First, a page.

Remarkable rarities lead the latest additions to the RM Sotheby’s Monaco sale, which takes place as part of the Grand Prix de Monaco Historique weekend on May 14.
The biennial auction will offer a selection of hand-picked, blue-chip automobiles which have graced many of the world’s finest collection, along with those offered publically for the very first time.
Amongst the leading lots is the world’s only-known road-registered 1997 Porsche 911 GT1 Evolution. Chassis GT1 993-117 is one of only 14 GT1 race cars in private hands , and has an extensive race history which includes three Canadian GT Championship victories and participation in the Daytona 24 Hour race. Offered publically for the first time in its history, the car is expected to sell for €2.7-€3 million ($2.92-$3.25 million).
Another car with impeccable competition credentials is the 1971 March 711, the first Formula 1 car ever driven by three-time World Champion Niki Lauda. With a history that includes podium finishes at both Monaco and Hockenheim, and single ownership since 1973, the car had been described as "one of the most significant and original pieces of Formula One history" and comes with an estimate of €550,000- €650,000 ($596,190-$704,590).
From the racetrack podium to pre-war luxury, the sale will also offer a pair of stunning examples from the golden era of motoring.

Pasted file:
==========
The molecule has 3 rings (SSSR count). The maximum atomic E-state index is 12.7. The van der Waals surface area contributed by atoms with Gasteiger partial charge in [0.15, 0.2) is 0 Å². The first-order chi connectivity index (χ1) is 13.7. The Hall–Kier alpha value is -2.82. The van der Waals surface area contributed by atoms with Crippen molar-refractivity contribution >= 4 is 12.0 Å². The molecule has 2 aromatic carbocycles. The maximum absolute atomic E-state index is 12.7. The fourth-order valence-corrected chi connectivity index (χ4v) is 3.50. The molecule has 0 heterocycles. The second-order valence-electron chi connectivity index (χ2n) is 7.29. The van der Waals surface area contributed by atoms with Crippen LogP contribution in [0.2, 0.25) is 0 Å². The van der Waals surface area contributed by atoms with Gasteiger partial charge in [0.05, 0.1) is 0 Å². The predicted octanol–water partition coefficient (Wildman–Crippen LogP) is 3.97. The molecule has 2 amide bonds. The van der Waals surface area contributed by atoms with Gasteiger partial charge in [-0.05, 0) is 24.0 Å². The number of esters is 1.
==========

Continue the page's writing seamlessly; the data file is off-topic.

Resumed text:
First up is a 1936 Mercedes-Benz 540 K Cabriolet A, one of just 33 examples with this particular body style and one of the even rarer cars equipped with a 5.4-litre engine. As one of the most extravagant touring cars of its day, the 540 K Cabriolet A retains its grandeur 80 years on and is valued at €2.7-€3.3 million ($2.92-$3.58 million).
Then there’s a 1932 Horch 670 Cabriolet, one of only five examples known to exist and the only one in private hands. Offering perhaps a once-in-a-lifetime opportunity to own a 670, the car will be offered with an estimate of €2.7-€3.6 million ($2.92-$3.9 million).
And for collectors seeking exclusive cars from the U.S, you can’t get much rarer than a Tucker. This 1948 Tucker 48 is one of only 51 cars ever built by the company, and is the sole example in continental Europe. Recently restored and with an impressive ownership history, the car will now cross the auction block with an estimate of €1.35-€1.85 million ($1.46-$2 million).